My name is Alex & I'm a college student currently located in Austin, TX. I'm interested in books, horror films, indie comics, gaming, cute animals & smashing the capitalist patriarchy.
I am a light-skinned WOC, able-bodied, cis.
The only feminism that matters is intersectional.
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Enquiring minds are eager to know what the heck befell a young man who was allegedly sexually assaulted by a group of women in downtown Toronto.
**Trigger Warning: Rape culture, victim blaming - exercise caution before clicking the link or reading further**
After a man - who is alternately referred to as a teenager - in Toronto reported to the police that he had been the victim of a sexual assault at the hands of four women in their thirties, Rosie DiManno thought it would be a good idea to pen one of the most disgusting, victim-blaming, pathetic excuse for an article I have ever had the misfortune of reading. DiManno inexplicably thought it was appropriate to write about a sexual assault using the following phrases:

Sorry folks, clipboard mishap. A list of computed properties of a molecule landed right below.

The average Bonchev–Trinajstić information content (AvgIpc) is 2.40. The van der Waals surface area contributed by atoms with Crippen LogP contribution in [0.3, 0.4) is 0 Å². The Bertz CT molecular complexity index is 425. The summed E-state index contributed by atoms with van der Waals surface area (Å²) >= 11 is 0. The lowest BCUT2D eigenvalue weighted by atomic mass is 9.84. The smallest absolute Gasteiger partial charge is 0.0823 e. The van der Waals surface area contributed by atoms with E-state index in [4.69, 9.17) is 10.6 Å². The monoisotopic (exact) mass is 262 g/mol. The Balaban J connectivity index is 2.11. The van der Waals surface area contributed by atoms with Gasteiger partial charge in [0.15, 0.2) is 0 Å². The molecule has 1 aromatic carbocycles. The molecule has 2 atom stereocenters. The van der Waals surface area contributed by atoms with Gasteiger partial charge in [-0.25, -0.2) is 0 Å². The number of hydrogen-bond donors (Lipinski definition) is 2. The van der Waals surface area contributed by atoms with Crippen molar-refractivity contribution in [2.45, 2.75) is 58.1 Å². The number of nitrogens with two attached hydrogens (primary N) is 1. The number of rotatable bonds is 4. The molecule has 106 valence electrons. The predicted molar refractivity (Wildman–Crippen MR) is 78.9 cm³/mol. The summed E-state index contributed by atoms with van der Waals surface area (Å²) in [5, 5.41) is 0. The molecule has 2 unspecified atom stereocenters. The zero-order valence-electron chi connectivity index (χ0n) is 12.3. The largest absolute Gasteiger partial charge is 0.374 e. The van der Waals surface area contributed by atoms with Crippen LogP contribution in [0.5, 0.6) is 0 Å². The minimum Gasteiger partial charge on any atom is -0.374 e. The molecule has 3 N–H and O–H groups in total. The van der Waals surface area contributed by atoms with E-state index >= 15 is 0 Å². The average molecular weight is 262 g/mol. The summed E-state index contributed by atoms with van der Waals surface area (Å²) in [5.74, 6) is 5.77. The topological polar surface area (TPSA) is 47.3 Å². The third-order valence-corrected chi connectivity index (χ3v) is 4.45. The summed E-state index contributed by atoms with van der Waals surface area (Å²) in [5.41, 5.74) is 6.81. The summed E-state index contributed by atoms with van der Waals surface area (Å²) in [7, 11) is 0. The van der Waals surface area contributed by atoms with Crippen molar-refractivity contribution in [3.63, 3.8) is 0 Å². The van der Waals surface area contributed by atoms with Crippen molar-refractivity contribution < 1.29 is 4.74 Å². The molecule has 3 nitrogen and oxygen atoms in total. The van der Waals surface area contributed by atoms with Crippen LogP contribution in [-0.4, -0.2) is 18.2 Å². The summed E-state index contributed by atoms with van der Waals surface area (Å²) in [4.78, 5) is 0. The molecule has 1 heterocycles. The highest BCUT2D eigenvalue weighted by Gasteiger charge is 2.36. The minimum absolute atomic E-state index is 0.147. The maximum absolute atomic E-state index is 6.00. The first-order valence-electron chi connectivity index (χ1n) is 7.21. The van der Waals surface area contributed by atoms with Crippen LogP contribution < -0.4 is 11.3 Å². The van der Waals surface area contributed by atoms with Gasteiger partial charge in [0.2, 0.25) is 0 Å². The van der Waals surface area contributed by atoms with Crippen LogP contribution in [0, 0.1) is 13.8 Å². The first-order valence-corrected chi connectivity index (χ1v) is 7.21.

“Of course, one man’s sexual assault is another man’s sexual fantasy come true.”
Having a fantasy of multiple simultaneous partners is not an invitation to be raped.
Mustn’t be seen to make light of an alleged sexual crime simply because the victim is a male…snickering quotient.”
Excuse me, but I simply don’t see the “snickering quotient” of someone being outnumbered, overpowered, and sexually assaulted. I doubt the millions of victims of sexual assault - victims of all genders - see that either.
“Sexual assault, you say? Lucky guy others say, nudge-nudge, a fivesome and didn’t even have to pay for it.”
Those people are despicable human beings, they are wrong, and they and their boss should probably be promptly fired from the Toronto Star.
“They could be sex molls or sex maulers.”
The fact that they were reported as perpetrators of a sexual assault makes them criminals, actually. What journalism program taught DiManno or any of her superiors that this was okay?
“Some “assaults’’ are merely unwanted touching, annoying for an adult woman but should be slapped down when they occur rather than directed to police.”